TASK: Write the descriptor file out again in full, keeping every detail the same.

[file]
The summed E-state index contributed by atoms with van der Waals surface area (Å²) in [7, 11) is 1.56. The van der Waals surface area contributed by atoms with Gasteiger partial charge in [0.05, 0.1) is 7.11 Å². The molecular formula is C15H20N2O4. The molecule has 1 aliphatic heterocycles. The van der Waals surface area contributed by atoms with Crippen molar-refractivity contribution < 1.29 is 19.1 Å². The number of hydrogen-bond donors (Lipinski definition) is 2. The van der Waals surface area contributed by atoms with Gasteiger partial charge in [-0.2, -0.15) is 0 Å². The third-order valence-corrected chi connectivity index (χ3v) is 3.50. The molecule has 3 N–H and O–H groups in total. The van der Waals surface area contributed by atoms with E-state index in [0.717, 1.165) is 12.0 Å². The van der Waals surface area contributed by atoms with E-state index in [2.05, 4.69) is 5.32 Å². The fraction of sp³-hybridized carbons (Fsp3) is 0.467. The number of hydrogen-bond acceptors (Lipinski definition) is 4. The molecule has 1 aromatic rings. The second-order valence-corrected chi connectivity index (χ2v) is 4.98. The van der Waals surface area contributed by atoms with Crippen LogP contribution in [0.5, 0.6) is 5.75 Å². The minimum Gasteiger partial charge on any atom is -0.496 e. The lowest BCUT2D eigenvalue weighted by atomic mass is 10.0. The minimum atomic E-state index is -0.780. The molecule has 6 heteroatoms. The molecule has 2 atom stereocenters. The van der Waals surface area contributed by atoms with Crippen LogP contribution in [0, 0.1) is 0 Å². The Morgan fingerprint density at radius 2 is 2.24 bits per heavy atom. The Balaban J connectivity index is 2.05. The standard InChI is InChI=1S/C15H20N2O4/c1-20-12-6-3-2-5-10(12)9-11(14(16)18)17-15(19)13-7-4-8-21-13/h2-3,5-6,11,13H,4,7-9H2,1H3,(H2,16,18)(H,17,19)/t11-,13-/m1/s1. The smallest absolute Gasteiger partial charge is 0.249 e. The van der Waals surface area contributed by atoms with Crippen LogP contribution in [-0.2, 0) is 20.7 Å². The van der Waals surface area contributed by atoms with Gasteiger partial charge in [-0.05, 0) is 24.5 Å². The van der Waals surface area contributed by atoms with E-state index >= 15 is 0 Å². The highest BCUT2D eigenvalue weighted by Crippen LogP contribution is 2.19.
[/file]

The summed E-state index contributed by atoms with van der Waals surface area (Å²) in [7, 11) is 1.56. The van der Waals surface area contributed by atoms with Gasteiger partial charge in [0.05, 0.1) is 7.11 Å². The molecular formula is C15H20N2O4. The molecule has 1 aliphatic heterocycles. The van der Waals surface area contributed by atoms with Crippen molar-refractivity contribution < 1.29 is 19.1 Å². The number of hydrogen-bond donors (Lipinski definition) is 2. The van der Waals surface area contributed by atoms with Gasteiger partial charge in [-0.2, -0.15) is 0 Å². The third-order valence-corrected chi connectivity index (χ3v) is 3.50. The molecule has 3 N–H and O–H groups in total. The van der Waals surface area contributed by atoms with E-state index in [0.717, 1.165) is 12.0 Å². The van der Waals surface area contributed by atoms with E-state index in [2.05, 4.69) is 5.32 Å². The fraction of sp³-hybridized carbons (Fsp3) is 0.467. The number of hydrogen-bond acceptors (Lipinski definition) is 4. The molecule has 1 aromatic rings. The second-order valence-corrected chi connectivity index (χ2v) is 4.98. The van der Waals surface area contributed by atoms with Crippen LogP contribution in [0.5, 0.6) is 5.75 Å². The minimum Gasteiger partial charge on any atom is -0.496 e. The lowest BCUT2D eigenvalue weighted by atomic mass is 10.0. The minimum atomic E-state index is -0.780. The molecule has 6 heteroatoms. The molecule has 2 atom stereocenters. The van der Waals surface area contributed by atoms with Crippen LogP contribution in [0, 0.1) is 0 Å². The Morgan fingerprint density at radius 2 is 2.24 bits per heavy atom. The Balaban J connectivity index is 2.05. The standard InChI is InChI=1S/C15H20N2O4/c1-20-12-6-3-2-5-10(12)9-11(14(16)18)17-15(19)13-7-4-8-21-13/h2-3,5-6,11,13H,4,7-9H2,1H3,(H2,16,18)(H,17,19)/t11-,13-/m1/s1. The smallest absolute Gasteiger partial charge is 0.249 e. The van der Waals surface area contributed by atoms with Crippen LogP contribution in [-0.2, 0) is 20.7 Å². The van der Waals surface area contributed by atoms with Gasteiger partial charge in [-0.05, 0) is 24.5 Å². The van der Waals surface area contributed by atoms with E-state index >= 15 is 0 Å². The highest BCUT2D eigenvalue weighted by Crippen LogP contribution is 2.19.